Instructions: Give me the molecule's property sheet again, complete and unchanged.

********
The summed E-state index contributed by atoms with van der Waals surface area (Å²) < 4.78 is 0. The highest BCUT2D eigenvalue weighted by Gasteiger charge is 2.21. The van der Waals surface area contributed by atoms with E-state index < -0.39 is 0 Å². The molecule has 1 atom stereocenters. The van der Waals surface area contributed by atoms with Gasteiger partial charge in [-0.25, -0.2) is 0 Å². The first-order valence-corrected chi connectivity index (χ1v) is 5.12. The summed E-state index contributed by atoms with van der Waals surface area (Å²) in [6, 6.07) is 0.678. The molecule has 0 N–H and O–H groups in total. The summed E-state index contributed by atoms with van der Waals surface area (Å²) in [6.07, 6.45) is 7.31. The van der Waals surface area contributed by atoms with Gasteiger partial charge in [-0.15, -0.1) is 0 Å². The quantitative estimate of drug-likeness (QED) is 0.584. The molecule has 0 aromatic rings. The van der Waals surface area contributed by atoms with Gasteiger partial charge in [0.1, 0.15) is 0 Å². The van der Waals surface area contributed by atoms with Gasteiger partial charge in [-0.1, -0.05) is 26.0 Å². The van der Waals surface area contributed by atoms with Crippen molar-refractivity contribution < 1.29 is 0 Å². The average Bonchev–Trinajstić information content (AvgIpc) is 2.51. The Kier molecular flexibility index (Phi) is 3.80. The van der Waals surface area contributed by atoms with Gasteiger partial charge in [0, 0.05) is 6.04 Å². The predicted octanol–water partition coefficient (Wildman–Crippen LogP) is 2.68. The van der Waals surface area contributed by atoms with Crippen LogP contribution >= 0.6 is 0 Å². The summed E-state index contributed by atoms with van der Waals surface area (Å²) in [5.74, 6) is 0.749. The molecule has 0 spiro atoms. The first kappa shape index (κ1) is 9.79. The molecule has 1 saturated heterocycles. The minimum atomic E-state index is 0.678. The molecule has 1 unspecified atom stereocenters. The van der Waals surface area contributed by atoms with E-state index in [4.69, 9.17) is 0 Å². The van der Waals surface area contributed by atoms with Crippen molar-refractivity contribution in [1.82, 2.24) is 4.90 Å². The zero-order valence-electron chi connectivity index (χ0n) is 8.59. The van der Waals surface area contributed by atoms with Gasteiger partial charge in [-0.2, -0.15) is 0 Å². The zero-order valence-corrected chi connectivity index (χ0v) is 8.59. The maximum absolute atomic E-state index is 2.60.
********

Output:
The summed E-state index contributed by atoms with van der Waals surface area (Å²) < 4.78 is 0. The highest BCUT2D eigenvalue weighted by Gasteiger charge is 2.21. The van der Waals surface area contributed by atoms with E-state index < -0.39 is 0 Å². The molecule has 1 atom stereocenters. The van der Waals surface area contributed by atoms with Gasteiger partial charge in [-0.25, -0.2) is 0 Å². The first-order valence-corrected chi connectivity index (χ1v) is 5.12. The summed E-state index contributed by atoms with van der Waals surface area (Å²) in [6, 6.07) is 0.678. The molecule has 0 N–H and O–H groups in total. The summed E-state index contributed by atoms with van der Waals surface area (Å²) in [6.07, 6.45) is 7.31. The van der Waals surface area contributed by atoms with Gasteiger partial charge in [-0.15, -0.1) is 0 Å². The quantitative estimate of drug-likeness (QED) is 0.584. The molecule has 0 aromatic rings. The van der Waals surface area contributed by atoms with Gasteiger partial charge in [0.1, 0.15) is 0 Å². The van der Waals surface area contributed by atoms with Gasteiger partial charge in [-0.1, -0.05) is 26.0 Å². The van der Waals surface area contributed by atoms with Crippen molar-refractivity contribution < 1.29 is 0 Å². The average Bonchev–Trinajstić information content (AvgIpc) is 2.51. The Kier molecular flexibility index (Phi) is 3.80. The van der Waals surface area contributed by atoms with Gasteiger partial charge in [0, 0.05) is 6.04 Å². The predicted octanol–water partition coefficient (Wildman–Crippen LogP) is 2.68. The van der Waals surface area contributed by atoms with Crippen LogP contribution >= 0.6 is 0 Å². The summed E-state index contributed by atoms with van der Waals surface area (Å²) in [5.74, 6) is 0.749. The molecule has 0 spiro atoms. The first kappa shape index (κ1) is 9.79. The molecule has 1 saturated heterocycles. The minimum atomic E-state index is 0.678. The molecule has 1 unspecified atom stereocenters. The van der Waals surface area contributed by atoms with E-state index in [4.69, 9.17) is 0 Å². The van der Waals surface area contributed by atoms with Crippen molar-refractivity contribution in [1.82, 2.24) is 4.90 Å². The zero-order valence-electron chi connectivity index (χ0n) is 8.59. The van der Waals surface area contributed by atoms with Gasteiger partial charge in [-0.2, -0.15) is 0 Å². The zero-order valence-corrected chi connectivity index (χ0v) is 8.59. The maximum absolute atomic E-state index is 2.60.